The Relationship Between Air Temperature & Humidity
By Joan Whetzel
Temperature and humidity become important when considering grain drying, or air circulation in livestock housing and human homes. For livestock, controlling temperatures and dampness helps manage odors and toxic gases. For grain drying, heat is added to attract moisture which can then be extracted when the heat is pumped out. Keeping humans comfortable, means adding moisture in dry environments or removing it in humid environments, and controlling temperatures with air conditioning or heating.
What Are Relative Humidity, Dew Point and Dew Point Temperature?
Relative Humidity measures the amount of moisture that's actually in the air, then compares it to the amount of moisture it would take to completely saturate the air. Since completely saturated air contains 100% humidity, when the relative humidity holds less moisture, it is shown as a smaller percentage of moisture, like 50 percent. When the air is saturated, the moisture condenses forming dew. Dew point temperature is the temperature that the air would have to be in order for dew to form. The closer the air temperature is to the dew point temperature, the more likely it is that dew will form. So dew formation is dependent on the amount of moisture in the air and the air temperature.
Temperature, Relative Humidity, and Perception of Temperature
Elevated Relative Humidity (RH) levels generate the required conditions for the production of mold and mildew, dust mites, bacteria and fungi. These conditions increase the risks of illness in humans and animals.
Increased RH levels in conjunction with the radiant heat created by the summer sun makes the air temperature see much hotter. The heat index chars illustrate how the RH changes our perception of the actual air temperature. RH affects our perception of hot temperatures in much the same way as the wind chill factor affects our perception of cold temperatures in the winter. Both illustrate the "feels like" temperature after the RH or the wind effects have been factored in.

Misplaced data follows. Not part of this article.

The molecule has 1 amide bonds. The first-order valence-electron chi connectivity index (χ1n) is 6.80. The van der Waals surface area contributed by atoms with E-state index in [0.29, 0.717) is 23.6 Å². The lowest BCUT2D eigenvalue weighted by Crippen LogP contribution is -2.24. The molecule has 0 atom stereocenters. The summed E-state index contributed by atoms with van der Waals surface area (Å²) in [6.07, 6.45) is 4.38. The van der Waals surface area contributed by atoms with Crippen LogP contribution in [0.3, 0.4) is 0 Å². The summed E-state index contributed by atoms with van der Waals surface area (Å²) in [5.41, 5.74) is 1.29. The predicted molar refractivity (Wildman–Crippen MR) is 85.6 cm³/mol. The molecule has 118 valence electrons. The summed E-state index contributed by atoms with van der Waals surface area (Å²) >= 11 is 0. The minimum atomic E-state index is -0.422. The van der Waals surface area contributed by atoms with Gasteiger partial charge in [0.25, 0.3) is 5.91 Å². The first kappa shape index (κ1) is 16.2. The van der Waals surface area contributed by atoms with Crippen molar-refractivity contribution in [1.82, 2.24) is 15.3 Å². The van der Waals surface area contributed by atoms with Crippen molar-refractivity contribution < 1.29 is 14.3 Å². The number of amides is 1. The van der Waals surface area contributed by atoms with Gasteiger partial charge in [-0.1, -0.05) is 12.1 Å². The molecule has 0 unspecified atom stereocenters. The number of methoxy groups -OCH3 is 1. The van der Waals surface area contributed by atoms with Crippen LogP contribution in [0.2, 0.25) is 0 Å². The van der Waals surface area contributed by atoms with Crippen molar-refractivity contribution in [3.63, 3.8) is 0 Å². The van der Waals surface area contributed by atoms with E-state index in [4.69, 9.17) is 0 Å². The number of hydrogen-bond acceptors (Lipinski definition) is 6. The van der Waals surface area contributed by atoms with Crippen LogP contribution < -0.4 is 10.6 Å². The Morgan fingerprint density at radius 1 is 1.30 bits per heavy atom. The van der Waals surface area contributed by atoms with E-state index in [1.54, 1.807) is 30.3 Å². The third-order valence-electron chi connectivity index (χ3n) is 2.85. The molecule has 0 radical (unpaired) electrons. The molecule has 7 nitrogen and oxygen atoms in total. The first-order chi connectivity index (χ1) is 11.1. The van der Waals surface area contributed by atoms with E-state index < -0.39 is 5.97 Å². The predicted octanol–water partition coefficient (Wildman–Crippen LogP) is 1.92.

Calculating RH and Dew Point.
Psychometric charts use a set of curving lines to show the temperature calculations. Dew point measurements are obtained by measuring a wet bulb temperature (thermometer with a wet cloth over the bulb, with air blown over it) and dry bulb temperature (regular thermometer reading). The wet bulb, which is usually lower, is subtracted out from the dry bulb temperature. The median temperature between the two thermometer readings is the dew point temperature. Example: the wet bulb temp is 87 degrees and the dry bulb temperature is 95 degrees, so 95 - 87 = 8 degrees. The median temperature of 91 degrees is the dew point. This is also the temperature at which the RH would be 100 percent.
Temperature, RH, and Comfort Levels
Everyone of us has a personal preference for the range of temperature and humidity levels that feel most comfortable to us. When the temperature and RH combination exceed comfort levels leads to complaints of feeling too hot. (Well, you can't please all of the people all of the time.) Indoor temperature and humidity levels can be controlled to the point of keeping the majority of people comfortable. In humid climates, AC units that remove the excess moisture are used, whereas in dry environments, a water cooling system is used. Those who are still a little warm can wear fewer layers and lighter clothing, while those who feel a little too chilly can add an extra layer, like a sweater.
How hot or cold the air feels, depends on the air's moisture content. Whilewe can't control the outdoor temperature and RH, we can at least manage the indoor temp and humidity levels enough to keep the majority of people comfortable at one time. Controlling indoor temp and humidity levels will also lower the rates of illness due to mold, mildew and other moisture related issues.
Check Out These Sites:
· Psychometry Conversion Table, from the National Weather Service
· NOAAs National Weather Service Heat Index Chart